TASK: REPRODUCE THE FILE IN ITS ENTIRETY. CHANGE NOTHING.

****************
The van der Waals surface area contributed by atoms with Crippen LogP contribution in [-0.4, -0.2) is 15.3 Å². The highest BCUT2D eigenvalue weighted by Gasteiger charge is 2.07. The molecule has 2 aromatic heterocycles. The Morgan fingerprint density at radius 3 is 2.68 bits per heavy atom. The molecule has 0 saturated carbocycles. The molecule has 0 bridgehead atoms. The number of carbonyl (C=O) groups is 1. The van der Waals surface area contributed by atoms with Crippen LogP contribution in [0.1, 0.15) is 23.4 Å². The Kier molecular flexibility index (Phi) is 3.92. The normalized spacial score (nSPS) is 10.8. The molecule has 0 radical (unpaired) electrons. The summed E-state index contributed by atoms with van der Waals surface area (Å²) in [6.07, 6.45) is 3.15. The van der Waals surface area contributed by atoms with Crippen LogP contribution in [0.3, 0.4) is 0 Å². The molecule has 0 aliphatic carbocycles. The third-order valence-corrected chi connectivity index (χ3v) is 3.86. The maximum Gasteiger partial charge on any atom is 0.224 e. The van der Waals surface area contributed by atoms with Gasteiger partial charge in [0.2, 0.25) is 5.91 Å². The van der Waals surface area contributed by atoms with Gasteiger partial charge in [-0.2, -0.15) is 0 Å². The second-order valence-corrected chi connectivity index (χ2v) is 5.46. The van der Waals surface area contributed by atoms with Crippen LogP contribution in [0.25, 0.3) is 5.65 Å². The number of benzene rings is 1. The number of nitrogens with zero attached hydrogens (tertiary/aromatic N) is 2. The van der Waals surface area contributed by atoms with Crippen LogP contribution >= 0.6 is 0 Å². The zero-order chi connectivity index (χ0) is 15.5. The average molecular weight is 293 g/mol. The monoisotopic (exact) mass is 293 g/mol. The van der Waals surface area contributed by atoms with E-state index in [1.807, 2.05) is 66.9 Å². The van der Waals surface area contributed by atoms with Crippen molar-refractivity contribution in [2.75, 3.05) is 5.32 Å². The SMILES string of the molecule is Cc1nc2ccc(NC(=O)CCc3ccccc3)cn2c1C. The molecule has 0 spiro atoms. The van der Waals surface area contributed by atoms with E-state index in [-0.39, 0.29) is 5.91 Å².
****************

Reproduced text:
The van der Waals surface area contributed by atoms with Crippen LogP contribution in [-0.4, -0.2) is 15.3 Å². The highest BCUT2D eigenvalue weighted by Gasteiger charge is 2.07. The molecule has 2 aromatic heterocycles. The Morgan fingerprint density at radius 3 is 2.68 bits per heavy atom. The molecule has 0 saturated carbocycles. The molecule has 0 bridgehead atoms. The number of carbonyl (C=O) groups is 1. The van der Waals surface area contributed by atoms with Crippen LogP contribution in [0.1, 0.15) is 23.4 Å². The Kier molecular flexibility index (Phi) is 3.92. The normalized spacial score (nSPS) is 10.8. The molecule has 0 radical (unpaired) electrons. The summed E-state index contributed by atoms with van der Waals surface area (Å²) in [6.07, 6.45) is 3.15. The van der Waals surface area contributed by atoms with Crippen LogP contribution in [0.3, 0.4) is 0 Å². The molecule has 0 aliphatic carbocycles. The third-order valence-corrected chi connectivity index (χ3v) is 3.86. The maximum Gasteiger partial charge on any atom is 0.224 e. The van der Waals surface area contributed by atoms with Gasteiger partial charge in [0.2, 0.25) is 5.91 Å². The van der Waals surface area contributed by atoms with Gasteiger partial charge in [-0.2, -0.15) is 0 Å². The second-order valence-corrected chi connectivity index (χ2v) is 5.46. The van der Waals surface area contributed by atoms with Crippen LogP contribution in [0.25, 0.3) is 5.65 Å². The number of benzene rings is 1. The number of nitrogens with zero attached hydrogens (tertiary/aromatic N) is 2. The van der Waals surface area contributed by atoms with Crippen LogP contribution >= 0.6 is 0 Å². The zero-order chi connectivity index (χ0) is 15.5. The average molecular weight is 293 g/mol. The monoisotopic (exact) mass is 293 g/mol. The van der Waals surface area contributed by atoms with E-state index in [1.807, 2.05) is 66.9 Å². The van der Waals surface area contributed by atoms with Crippen molar-refractivity contribution in [2.75, 3.05) is 5.32 Å². The SMILES string of the molecule is Cc1nc2ccc(NC(=O)CCc3ccccc3)cn2c1C. The molecule has 0 spiro atoms. The van der Waals surface area contributed by atoms with E-state index in [-0.39, 0.29) is 5.91 Å².